Pearl Gourami

Species NameTrichopodus leerii
Common NamePearl Gourami
Care LevelIntermediate
Lifespan5-8 years
Adult Size4-5 inches
Minimum Tank Size30 gallons
Temperature77°F – 82°F (25°C – 28°C)
Water ConditionspH 6.0-7.5, soft to moderately hard

About the Pearl Gourami – Species Summary

The Pearl Gourami, a member of the Osphronemidae family, stands out in the aquarium due to its stunning pearl-like pattern, from which it gets its common name. Originating from Malaysia, Thailand, and Sumatra, the Pearl Gourami inhabits slow-moving freshwater bodies, including swamps and wetlands. Due to their labyrinth organ, a unique respiratory structure, they can breathe atmospheric oxygen, enabling them to survive in oxygen-deprived waters. This elegant fish, with its serene behavior, can be a delightful addition to a peaceful community tank.

Pearl Gourami Lifespan

Pearl Gouramis, when cared for diligently, have a typical lifespan ranging from 5 to 8 years. With a balanced diet, stable water conditions, and a stress-free environment, it’s not uncommon for them to reach the upper end of this range.


Pearl Gouramis are undeniably gorgeous, with their bodies covered in a myriad of pearly specks that shimmer and create a beautiful display as they move. Their base color varies from a silvery to a golden hue, with a distinctive black line running from the mouth to the base of the tail. Males possess a more vibrant color palette and a pointed dorsal fin, while females are usually paler with a rounded dorsal fin.

Average Size

Fully grown Pearl Gouramis measure between 4 to 5 inches. However, in the wild, there have been instances where they reach slightly larger sizes.

Pearl Gourami Care

Tank Size

A 30-gallon tank is the minimum recommendation for a pair of Pearl Gouramis. If you plan on keeping a community or a group of Gouramis, then larger tanks are advisable to prevent territorial disputes and provide ample swimming space.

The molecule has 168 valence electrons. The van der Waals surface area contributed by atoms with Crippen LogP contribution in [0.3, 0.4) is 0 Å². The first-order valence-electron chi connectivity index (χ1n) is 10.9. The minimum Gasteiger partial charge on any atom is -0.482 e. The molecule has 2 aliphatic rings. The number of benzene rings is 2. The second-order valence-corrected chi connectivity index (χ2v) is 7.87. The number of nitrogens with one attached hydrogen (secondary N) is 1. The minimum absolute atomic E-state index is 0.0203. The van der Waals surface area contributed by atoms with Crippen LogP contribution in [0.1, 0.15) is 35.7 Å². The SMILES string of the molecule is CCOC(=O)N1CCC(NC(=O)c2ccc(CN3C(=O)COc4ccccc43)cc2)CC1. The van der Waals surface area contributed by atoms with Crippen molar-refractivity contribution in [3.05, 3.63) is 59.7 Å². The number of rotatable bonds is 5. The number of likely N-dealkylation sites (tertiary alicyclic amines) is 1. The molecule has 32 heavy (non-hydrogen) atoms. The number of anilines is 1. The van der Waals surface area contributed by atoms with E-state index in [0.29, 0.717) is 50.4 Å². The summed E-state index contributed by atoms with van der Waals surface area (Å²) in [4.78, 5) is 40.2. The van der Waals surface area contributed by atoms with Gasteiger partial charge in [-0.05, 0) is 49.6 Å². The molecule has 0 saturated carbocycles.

How To Set Up Their Tank

Pearl Gouramis appreciate a tank that closely mirrors their natural habitat. Opt for a substrate of fine sand or soft gravel. Incorporate a mix of live plants like Java Fern and Anubias, along with driftwood and caves to offer hiding spots. Floating plants can provide shade, mimicking the dimly lit waters of their origin.

Lighting Requirements

Subdued lighting works best for Pearl Gouramis. This can be achieved by utilizing floating plants or by choosing dimmable aquarium lights. Such lighting not only accentuates their pearlescent beauty but also ensures they remain stress-free.


A pH range between 6.0 and 7.5 is ideal for Pearl Gouramis. While they can tolerate slight variations, sudden shifts can be detrimental to their health.


Maintaining a consistent temperature between 77°F and 82°F (25°C – 28°C) is crucial for Pearl Gouramis. They are susceptible to sudden temperature changes, so it’s essential to monitor the tank’s conditions regularly.

Water Parameters

Pearl Gouramis thrive in soft to moderately hard water. Weekly water changes and regular tests to ensure nitrate, nitrite, and ammonia levels remain low are paramount for their well-being.

Disease Potential

While generally hardy, Pearl Gouramis can contract common fish diseases like Ich or fin rot if their environment is not maintained. Quarantining new additions to the tank and ensuring cleanliness can prevent most ailments.

Food & Diet

Being omnivores, Pearl Gouramis have a varied diet. High-quality flakes or pellets can be the staple, supplemented with live or frozen foods like brine shrimp, bloodworms, and daphnia. Incorporating occasional plant-based feed ensures they receive all necessary nutrients.

Behavior and Temperament

Pearl Gouramis are relatively peaceful fish. While they can be shy initially, over time, with a safe and stable environment, they become more outgoing. Males, especially during breeding seasons, can become territorial, but this behavior is generally less aggressive compared to other Gourami species.

Tank Mates

Given their peaceful disposition, Pearl Gouramis can coexist harmoniously with various species like Tetras, Rasboras, and Corydoras. It’s essential, however, to avoid overly aggressive or large predatory fish that might see them as prey.


Breeding Pearl Gouramis can be a rewarding experience. Males build bubble nests using plant debris at the surface. Once the nest is built, the male courts the female, and post-mating, the female releases the eggs, which the male fertilizes. The male guards the nest till the eggs hatch, after which both parents can be returned to the main tank to prevent them from eating the fry. The fry can be raised on infusoria initially, progressing to brine shrimp as they grow.

Pearl Gourami FAQs (Frequently Asked Questions)